The Calculus Lifesaver: All the Tools You Need to Excel at Calculus
Trying to do calculus without using functions would be one of the most pointless things you could do. If calculus had an ingredients list, functions would be first on it, and by some margin too. So, the rst two chapters of this book are designed to jog your memory about the main features of functions. This chapter contains a review of the following topics:
– functions: their domain, codomain, and range, and the vertical line test;
– inverse functions and the horizontal line test;
– composition of functions;
– odd and even functions;
– graphs of linear functions and polynomials in general, as well as a brief survey of graphs of rational functions, exponentials, and logarithms; and
– how to deal with absolute values. Trigonometric functions, or trig functions for short, are dealt with in the next chapter. So, let’s kick of with a review of what a function actually is.
A function is a rule for transforming an object into another object. The object you start with is called the input, and comes from some set called the domain. What you get back is called the output; it comes from some set called the codomain.
Here are some examples of functions:
– Suppose you write f(x) = x2. You have just dened a function f which transforms any number into its square. Since you didn’t say what the domain or codomain are, it’s assumed that they are both R, the set of all real numbers. So you can square any real number, and get a real number back. For example, f transforms 2 into 4; it transforms 1=2 into 1=4; and it transforms 1 into 1. This last one isn’t much of a change at all, but that’s no problem: the transformed object doesn’t have to be dierent from the original one. When you write f(2) = 4, what you really mean Functions, Graphs, and Lines is that f transforms 2 into 4. By the way, f is the transformation rule, while f(x) is the result of applying the transformation rule to the variable x. So it’s technically not correct to say \f(x) is a function”; it should be \f is a function.”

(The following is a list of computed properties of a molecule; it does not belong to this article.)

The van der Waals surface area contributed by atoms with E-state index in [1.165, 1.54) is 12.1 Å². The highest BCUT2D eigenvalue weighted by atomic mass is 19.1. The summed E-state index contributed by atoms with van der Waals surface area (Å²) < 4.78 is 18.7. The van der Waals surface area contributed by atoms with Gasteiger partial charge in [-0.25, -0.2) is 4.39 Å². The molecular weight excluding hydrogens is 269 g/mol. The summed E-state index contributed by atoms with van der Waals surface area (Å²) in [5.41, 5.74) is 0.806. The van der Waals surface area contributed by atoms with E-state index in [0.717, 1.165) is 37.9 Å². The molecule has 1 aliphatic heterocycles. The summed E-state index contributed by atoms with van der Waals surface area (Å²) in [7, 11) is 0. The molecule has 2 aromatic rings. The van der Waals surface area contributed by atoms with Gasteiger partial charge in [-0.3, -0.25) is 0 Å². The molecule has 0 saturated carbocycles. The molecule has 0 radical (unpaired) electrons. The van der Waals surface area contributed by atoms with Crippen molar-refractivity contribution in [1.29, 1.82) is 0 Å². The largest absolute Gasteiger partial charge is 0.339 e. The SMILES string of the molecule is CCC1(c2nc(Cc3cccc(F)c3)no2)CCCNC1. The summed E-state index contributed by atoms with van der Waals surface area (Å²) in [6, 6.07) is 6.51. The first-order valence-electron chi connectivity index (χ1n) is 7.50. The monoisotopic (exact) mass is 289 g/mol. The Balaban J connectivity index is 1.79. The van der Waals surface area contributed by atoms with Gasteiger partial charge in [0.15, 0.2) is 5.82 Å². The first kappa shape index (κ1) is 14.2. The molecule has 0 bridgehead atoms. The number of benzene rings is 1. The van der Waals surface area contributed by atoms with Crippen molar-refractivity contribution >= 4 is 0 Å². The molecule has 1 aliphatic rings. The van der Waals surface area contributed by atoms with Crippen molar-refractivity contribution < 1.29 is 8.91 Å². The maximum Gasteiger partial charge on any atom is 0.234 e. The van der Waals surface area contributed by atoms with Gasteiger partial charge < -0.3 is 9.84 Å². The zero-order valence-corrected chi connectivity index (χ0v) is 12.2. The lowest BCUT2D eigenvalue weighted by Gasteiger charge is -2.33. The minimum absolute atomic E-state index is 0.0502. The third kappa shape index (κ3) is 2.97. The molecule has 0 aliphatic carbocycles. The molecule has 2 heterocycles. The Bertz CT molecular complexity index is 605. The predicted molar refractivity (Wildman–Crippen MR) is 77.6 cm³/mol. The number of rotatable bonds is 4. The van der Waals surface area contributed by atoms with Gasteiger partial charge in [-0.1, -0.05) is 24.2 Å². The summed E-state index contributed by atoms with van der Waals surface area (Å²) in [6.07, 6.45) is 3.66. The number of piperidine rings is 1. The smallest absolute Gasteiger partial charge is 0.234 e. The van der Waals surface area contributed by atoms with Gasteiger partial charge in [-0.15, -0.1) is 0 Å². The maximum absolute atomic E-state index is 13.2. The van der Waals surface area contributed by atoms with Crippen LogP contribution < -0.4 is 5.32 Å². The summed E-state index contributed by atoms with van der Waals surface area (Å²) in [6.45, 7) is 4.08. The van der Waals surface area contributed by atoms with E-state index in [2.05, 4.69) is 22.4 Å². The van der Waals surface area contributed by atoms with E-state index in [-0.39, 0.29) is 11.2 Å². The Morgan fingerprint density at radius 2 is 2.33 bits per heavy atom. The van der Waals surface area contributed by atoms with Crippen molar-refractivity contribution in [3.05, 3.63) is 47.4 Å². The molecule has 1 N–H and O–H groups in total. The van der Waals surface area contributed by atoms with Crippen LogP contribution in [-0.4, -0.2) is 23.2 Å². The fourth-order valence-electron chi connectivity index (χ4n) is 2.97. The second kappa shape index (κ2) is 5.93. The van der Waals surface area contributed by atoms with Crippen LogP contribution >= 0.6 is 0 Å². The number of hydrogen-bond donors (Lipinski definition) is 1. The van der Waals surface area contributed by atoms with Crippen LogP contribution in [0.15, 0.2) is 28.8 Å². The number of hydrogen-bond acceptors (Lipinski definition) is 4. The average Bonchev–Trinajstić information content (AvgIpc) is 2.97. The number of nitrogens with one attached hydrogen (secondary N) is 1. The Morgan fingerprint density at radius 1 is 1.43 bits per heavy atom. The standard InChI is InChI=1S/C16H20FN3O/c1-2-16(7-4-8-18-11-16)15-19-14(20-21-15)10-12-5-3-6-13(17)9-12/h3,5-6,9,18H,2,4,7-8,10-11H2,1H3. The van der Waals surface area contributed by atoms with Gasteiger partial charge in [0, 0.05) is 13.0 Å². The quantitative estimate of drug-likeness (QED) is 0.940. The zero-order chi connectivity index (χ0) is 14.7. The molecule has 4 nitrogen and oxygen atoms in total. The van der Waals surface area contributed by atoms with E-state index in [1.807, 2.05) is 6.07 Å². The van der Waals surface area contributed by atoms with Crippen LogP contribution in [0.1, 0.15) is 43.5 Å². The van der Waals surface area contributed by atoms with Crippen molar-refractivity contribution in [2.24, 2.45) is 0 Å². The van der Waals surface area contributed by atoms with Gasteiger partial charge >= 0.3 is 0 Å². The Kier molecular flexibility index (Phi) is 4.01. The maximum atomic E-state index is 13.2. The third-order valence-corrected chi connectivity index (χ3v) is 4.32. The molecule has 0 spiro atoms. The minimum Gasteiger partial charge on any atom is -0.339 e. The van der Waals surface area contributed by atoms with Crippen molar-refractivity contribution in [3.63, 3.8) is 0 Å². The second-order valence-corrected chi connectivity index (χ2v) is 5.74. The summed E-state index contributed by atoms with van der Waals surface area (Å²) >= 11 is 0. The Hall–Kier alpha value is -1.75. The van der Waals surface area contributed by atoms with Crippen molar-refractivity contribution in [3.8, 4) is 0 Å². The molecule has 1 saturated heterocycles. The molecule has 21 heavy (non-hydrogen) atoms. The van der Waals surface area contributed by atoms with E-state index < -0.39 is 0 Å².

– Now, let g(x) = x2 with domain consisting only of numbers greater than or equal to 0. (Such numbers are called nonnegative.) This seems like the same function as f, but it’s not: the domains are dierent. For example, f(1=2) = 1=4, but g(1=2) isn’t denned. The function g just chokes on anything not in the domain, refusing even to touch it. Since g and f have the same rule, but the domain of g is smaller than the domain of f, we say that g is formed by restricting the domain of f.
– Still letting f(x) = x2, what do you make of f(horse)? Obviously this is undened, since you can’t square a horse. On the other hand, let’s set h(x) = number of legs x has; where the domain of h is the set of all animals. So h(horse) = 4, while h(ant) = 6 and h(salmon) = 0. The codomain could be the set of all nonnegative integers, since animals don’t have negative or fractional numbers of legs. By the way, what is h(2)? This isn’t dened, of course, since 2 isn’t in the domain. How many legs does a \2″ have, after all? The question doesn’t really make sense. You might also think that h(chair) = 4, since most chairs have four legs, but that doesn’t work either, since a chair isn’t an animal, and so \chair” is not in the domain of h. That is, h(chair) is undened.
– Suppose you have a dog called Junkster. Unfortunately, poor Junkster has indigestion. He eats something, then chews on it for a while and tries to digest it, fails, and hurls. Junkster has transformed the food into . . . something else altogether. We could let j(x) = color of barf when Junkster eats x; where the domain of j is the set of foods that Junkster will eat. The codomain is the set of all colors. For this to work, we have to be condent that whenever Junkster eats a taco, his barf is always the same color (say, red). If it’s sometimes red and sometimes green, that’s no good: a function must assign a unique output for each valid input.
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